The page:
consequences are,” Haily said. “I just wanted to be with my friends.
Their parents would let them do whatever they wanted to do and I had to
Fewer boot camps
Parents who have had their children in juvenile corrections have not
always had that positive response.
Former Gov. Bill Janklow oversaw the development of the juvenile prison
and military-style boot camps in the mid-1990s. The system came under
stiff criticism in 1999 following the death of 14-year-old Gina Score
who died after a forced run as an inmate of the girls boot camp program
Following that death came charges that children were being incarcerated
for minor offenses and being subjected to military-style discipline that
went too far. Legal action against some former employees at the school
and a lawsuit filed by some former inmates followed. Those suits have
all been settled.
In 2001 with a decrease in the number of juveniles being placed with the
Department of Corrections, Janklow closed the 113-year-old State
Under current Gov. Mike Rounds, the Corrections
Department has moved toward the intensive probation programs and
contracts with private agencies. Those programs have the added benefit
of qualifying for federal funds.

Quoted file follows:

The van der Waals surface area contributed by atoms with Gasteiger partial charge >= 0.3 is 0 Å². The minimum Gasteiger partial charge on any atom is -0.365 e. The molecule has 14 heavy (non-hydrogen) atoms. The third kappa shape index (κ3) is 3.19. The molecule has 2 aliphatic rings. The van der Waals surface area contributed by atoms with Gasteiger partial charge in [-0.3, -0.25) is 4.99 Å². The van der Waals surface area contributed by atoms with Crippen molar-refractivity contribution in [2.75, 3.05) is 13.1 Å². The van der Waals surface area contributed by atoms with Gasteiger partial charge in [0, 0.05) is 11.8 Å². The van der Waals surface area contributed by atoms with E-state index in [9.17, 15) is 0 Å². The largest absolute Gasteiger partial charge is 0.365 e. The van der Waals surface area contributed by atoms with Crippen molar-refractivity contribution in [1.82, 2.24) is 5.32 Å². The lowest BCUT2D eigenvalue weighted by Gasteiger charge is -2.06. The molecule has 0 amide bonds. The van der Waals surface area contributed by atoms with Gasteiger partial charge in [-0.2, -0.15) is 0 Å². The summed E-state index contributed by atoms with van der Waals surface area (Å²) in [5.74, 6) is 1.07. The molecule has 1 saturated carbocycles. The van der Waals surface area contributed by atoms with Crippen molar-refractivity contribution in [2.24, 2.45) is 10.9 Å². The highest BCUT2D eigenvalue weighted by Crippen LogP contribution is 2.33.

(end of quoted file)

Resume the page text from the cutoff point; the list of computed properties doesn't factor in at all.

Margaret Gramkow, who organized Parents Who Care, an advocacy group for
parents with children in the corrections center at that time, said the
system is better than it was. But she and others wish the state would
try harder to keep families together.
“They're devastated that their kids are taken away and they wonder what
they can do,” she said, referring to parents who still call her for
advice. “I know a lot of parents who have bent over backwards and they
still don't get their child back. Maybe family life isn't perfect, but
it's their home. I always thought the motive was to keep families
While her group isn't as active as it once was, Gramkow said juvenile
corrections still needs a watchdog. “We have to make sure things never
get out of hand like they did before.”
Judges say they don't want to take youngsters out of their home but
there are times when that's what is best for the child.
Judge Timothy Jones, of the Fourth Judicial Circuit in western South
Dakota, said he likes intensive probation in which a probation officer
is available to check on the youngster several times a day to see that
they are in school and not getting in trouble.
But that is not always an option. Sometimes children have to be sent
away from home because it's not safe for them to stay there.
“The Department of Corrections is supposed to be the last resort,” said
Judge Arthur Rusch of the First Judicial Circuit in Vermillion. “We're
seeing more kids who are throw away kids. You feel they would be better
off in the Department of Corrections. I don't know if kids come out of
these places better off. They pick up bad habits, just like we worry
about adults doing in jail.”
Changing risk factors
The Department of Corrections deals with approximately 1,000 young
people under its jurisdiction at any one time.
The number of new juveniles sentenced to the Department of Corrections
has dropped since the fiscal year 1998 when it hit 528. Last year there
were 353 juveniles sentenced to corrections.
Corrections Secretary Tim Reisch said the first choice of his department
is to find a program for a youngster so they can remain in their